An explosion at a mosque used by Shia Muslims in the eastern Pakistani city of Lahore has killed at least four people, including a 13-year-old boy.
There have been three such attacks this month alone
A suicide bomber detonated a device as people had gathered for evening prayers at the Husainia Hall mosque in an old part of Lahore, police said.
Two security guards were among those killed - eight people were injured.
A series of attacks blamed on Sunni and Shia militants have claimed more than 70 lives in Pakistan this month alone.
Pakistan has a long history of violence, particularly between majority Sunni and minority Shia Muslims.
Sunday's blast follows a number of deadly attacks on Shias over the past few months.
A man carrying a briefcase tried to force his way into the mosque.
"When security guards stopped him he opened fire and blew himself up, killing two security guards," local police officer Zahir Uddin Babar said.
Local Shia leaders arrived to pacify angry people inside, who for some time, prevented police entering and making investigations.
Lahore, 10 October: 3 killed in mosque attack
Multan, 7 October: 40 killed in car bomb attack on Sunni meeting
Sialkot, 1 October: 30 killed plus suicide bomber at Shia mosque
Karachi, 31 May: Around 20 die in bombing of Shia mosque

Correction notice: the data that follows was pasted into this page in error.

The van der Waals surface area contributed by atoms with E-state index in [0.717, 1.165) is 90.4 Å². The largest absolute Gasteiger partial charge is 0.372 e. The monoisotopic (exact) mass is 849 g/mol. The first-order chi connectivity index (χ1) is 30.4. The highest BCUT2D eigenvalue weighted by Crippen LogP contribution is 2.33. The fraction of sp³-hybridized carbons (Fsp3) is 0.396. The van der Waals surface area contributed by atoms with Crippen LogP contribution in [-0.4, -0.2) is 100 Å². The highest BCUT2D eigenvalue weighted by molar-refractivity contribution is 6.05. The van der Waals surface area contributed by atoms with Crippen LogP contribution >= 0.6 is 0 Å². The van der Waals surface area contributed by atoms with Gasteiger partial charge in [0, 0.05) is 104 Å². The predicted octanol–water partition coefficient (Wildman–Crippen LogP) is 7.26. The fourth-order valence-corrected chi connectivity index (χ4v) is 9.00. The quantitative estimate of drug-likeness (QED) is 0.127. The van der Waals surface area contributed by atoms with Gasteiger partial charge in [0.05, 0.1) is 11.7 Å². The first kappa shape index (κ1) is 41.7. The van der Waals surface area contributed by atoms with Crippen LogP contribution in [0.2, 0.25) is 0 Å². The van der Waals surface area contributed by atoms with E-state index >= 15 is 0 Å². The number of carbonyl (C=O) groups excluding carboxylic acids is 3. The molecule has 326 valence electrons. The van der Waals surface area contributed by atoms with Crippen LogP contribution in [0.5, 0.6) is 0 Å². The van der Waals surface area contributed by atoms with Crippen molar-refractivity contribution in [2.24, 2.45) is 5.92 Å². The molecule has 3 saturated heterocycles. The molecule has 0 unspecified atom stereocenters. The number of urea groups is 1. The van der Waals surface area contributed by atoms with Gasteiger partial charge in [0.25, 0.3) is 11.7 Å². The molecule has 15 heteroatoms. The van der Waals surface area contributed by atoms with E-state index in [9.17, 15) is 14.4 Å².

Karachi, 30 May: Senior Sunni cleric Mufti Nizamuddin Shamzai shot dead
Lahore, 14 May: Six members of Shia family shot dead
Karachi, 7 May: 15 die in attack on Shia mosque
Police said one person who, according to them, looked suspicious, had been arrested.
But no group has said they carried out the attack - the third this month in Pakistan's Punjab province.
Last Thursday, about 40 people died when a militant Sunni meeting was attacked in the city of Multan. A ban on public meetings was imposed after the deadly car bombing.
At least 30 Shias were killed in a mosque bombing on 1 October in the eastern district of Sialkot.
But until this latest attack, the provincial capital Lahore, and particularly the old walled city where the Husainia Hall mosque is situated, had been relatively peaceful, says the BBC's Charles Haviland in the Pakistani capital, Islamabad.
There appears to be an upsurge in Pakistan's decades-old cycle of violence perpetrated by extremists from these two main branches of Islam, our correspondent says.
Information Minister Sheikh Rashid described the recent spate of attacks as a conspiracy to trigger Sunni-Shiite violence.
"There is no Shia-Sunni rivalry in the country and leaders of both sects know that it is conspiracy by those who want to plunge the country into instability," he said.
Sunni Muslims make up about 80% of Pakistan's 150m people. Most of the rest are Shias.